In April 2015 the council started a “consultation” on the future of the centre. This was clearly rigged to deliver the answer Sir Robin and his chums want to hear – that the centre should be closed and the site handed over for redevelopment.

Perhaps a predictable piece of opportunism in response to an unexpected event? Not at all. A report has emerged that shows this to have been planned down to the finest detail.

That report was written in September 2013 by Graeme Betts, then Newham’s Executive Director for Strategic Commissioning and Community, for a meeting of the now defunct Operational Executive. Mike Law has tried unsuccessfully to extract details of this secretive committee via Freedom of Information requests. According to the replies he got, it is not in the public interest to reveal what was discussed and, in any case, the meetings were not minuted and no record of attendance was ever kept.

The aim of Mr Betts’ report was

…to update Members on progress and timescales for the possible closure of the Upton Centre and to secure possession of the One Love centre in the context of a wider development proposal for the site.

As previously reported there are three issues officers are progressing:

  1. The possible closure of Upton Centre as the level of investment required to maintain a safe and reliable service is unaffordable;
  2. Securing vacant possession of the whole site to allow for a future development; 
  3. Regularising occupation of One Love to ensure it does not affect future development options for the Council.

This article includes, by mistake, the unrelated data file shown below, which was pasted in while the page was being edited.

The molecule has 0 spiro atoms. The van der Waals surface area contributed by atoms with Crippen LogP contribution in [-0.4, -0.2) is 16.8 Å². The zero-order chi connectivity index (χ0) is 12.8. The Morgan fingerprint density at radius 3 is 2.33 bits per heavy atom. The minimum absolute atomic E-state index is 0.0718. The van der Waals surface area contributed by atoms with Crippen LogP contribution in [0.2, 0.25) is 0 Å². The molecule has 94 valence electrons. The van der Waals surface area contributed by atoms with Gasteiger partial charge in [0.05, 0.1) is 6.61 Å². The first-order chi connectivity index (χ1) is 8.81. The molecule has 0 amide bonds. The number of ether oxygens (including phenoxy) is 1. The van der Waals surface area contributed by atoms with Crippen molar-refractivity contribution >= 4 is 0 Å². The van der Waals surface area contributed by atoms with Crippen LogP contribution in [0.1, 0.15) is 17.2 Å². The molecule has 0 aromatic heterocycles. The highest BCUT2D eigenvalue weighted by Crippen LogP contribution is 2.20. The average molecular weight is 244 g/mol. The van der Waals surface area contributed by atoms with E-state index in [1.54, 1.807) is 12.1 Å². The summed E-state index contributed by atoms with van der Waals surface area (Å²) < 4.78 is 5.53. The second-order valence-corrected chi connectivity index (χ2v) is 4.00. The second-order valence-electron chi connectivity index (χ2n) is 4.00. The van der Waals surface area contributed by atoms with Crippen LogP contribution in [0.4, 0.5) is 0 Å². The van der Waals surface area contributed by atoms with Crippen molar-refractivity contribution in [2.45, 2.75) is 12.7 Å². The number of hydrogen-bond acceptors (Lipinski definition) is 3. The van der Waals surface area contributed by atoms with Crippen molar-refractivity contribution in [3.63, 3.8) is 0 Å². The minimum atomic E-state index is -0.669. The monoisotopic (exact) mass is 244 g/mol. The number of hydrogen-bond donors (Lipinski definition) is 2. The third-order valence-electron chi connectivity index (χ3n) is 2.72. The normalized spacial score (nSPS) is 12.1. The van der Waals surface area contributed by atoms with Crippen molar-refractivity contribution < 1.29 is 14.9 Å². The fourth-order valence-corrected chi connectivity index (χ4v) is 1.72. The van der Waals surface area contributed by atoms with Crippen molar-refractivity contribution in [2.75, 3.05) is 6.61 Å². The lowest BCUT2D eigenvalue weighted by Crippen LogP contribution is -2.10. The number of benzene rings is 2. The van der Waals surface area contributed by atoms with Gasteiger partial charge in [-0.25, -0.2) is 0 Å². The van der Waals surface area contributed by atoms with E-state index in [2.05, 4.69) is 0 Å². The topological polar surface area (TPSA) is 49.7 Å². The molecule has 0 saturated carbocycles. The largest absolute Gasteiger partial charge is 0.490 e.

Having considered the options officers are proposing the following recommendations, subject to Member agreement:

  • If there is unscheduled breakdown of boiler or plant the Upton will be closed whilst officers seek to necessary resources to carry out repair
  • the nursery, within the Upton centre would be provided with temporary heating and access to the site to ensure they can continue to deliver services
  • officers seek to secure 2 year “lease” with 2 year development break clause to ensure vacant possession of the site is obtained
  • officers to continue to work on development options with members prior to a wider consultation on the options with the wider community

With a plan in place to close the centre, the council could then move onto to what it wanted to do with the site. Mr Betts sets out “an initial exploration of the redevelopment option”:

The assumptions as to the potential mix of uses on the redeveloped site are:

  • 44 private residential units (10 x 1 bed flats, 12 x 2 bed flats, 8 x 3 bed flats, 6 x 2 bed houses, 8 x 3 bed houses)
  • 0 affordable housing units (0%)
  • 300 sqm NIA nursery
  • 512 sqm NIA community centre 

The report evaluates three options for how this might be achieved, the last of which is the council doing the work itself via its ‘private rental vehicle’, now known as Red Doors Ventures. This was judged to be riskier, but offered the council the best return and greater control in delivering the project quickly.